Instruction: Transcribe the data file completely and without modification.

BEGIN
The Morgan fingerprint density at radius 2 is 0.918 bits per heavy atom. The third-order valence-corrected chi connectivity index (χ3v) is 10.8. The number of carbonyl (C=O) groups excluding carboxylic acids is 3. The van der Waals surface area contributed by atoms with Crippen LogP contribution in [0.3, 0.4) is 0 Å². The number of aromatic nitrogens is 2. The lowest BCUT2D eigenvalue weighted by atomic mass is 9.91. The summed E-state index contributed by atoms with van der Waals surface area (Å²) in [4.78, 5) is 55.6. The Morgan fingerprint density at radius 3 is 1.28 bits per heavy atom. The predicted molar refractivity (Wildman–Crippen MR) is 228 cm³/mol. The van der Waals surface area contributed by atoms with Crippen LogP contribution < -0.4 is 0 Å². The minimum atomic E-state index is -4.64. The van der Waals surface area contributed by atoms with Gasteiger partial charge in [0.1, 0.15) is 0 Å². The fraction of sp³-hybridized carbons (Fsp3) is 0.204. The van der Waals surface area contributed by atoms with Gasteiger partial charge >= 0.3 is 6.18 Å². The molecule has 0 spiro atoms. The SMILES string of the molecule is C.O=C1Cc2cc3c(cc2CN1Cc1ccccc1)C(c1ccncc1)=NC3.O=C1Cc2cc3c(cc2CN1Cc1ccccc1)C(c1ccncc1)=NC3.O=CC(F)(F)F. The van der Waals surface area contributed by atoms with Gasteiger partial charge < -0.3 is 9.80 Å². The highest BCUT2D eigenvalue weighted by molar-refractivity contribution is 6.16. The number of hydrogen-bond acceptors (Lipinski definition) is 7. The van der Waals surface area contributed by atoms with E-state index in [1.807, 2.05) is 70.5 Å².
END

The Morgan fingerprint density at radius 2 is 0.918 bits per heavy atom. The third-order valence-corrected chi connectivity index (χ3v) is 10.8. The number of carbonyl (C=O) groups excluding carboxylic acids is 3. The van der Waals surface area contributed by atoms with Crippen LogP contribution in [0.3, 0.4) is 0 Å². The number of aromatic nitrogens is 2. The lowest BCUT2D eigenvalue weighted by atomic mass is 9.91. The summed E-state index contributed by atoms with van der Waals surface area (Å²) in [4.78, 5) is 55.6. The Morgan fingerprint density at radius 3 is 1.28 bits per heavy atom. The predicted molar refractivity (Wildman–Crippen MR) is 228 cm³/mol. The van der Waals surface area contributed by atoms with Crippen LogP contribution < -0.4 is 0 Å². The minimum atomic E-state index is -4.64. The van der Waals surface area contributed by atoms with Gasteiger partial charge in [0.1, 0.15) is 0 Å². The fraction of sp³-hybridized carbons (Fsp3) is 0.204. The van der Waals surface area contributed by atoms with Gasteiger partial charge >= 0.3 is 6.18 Å². The molecule has 0 spiro atoms. The SMILES string of the molecule is C.O=C1Cc2cc3c(cc2CN1Cc1ccccc1)C(c1ccncc1)=NC3.O=C1Cc2cc3c(cc2CN1Cc1ccccc1)C(c1ccncc1)=NC3.O=CC(F)(F)F. The van der Waals surface area contributed by atoms with Gasteiger partial charge < -0.3 is 9.80 Å². The highest BCUT2D eigenvalue weighted by molar-refractivity contribution is 6.16. The number of hydrogen-bond acceptors (Lipinski definition) is 7. The van der Waals surface area contributed by atoms with E-state index in [1.807, 2.05) is 70.5 Å².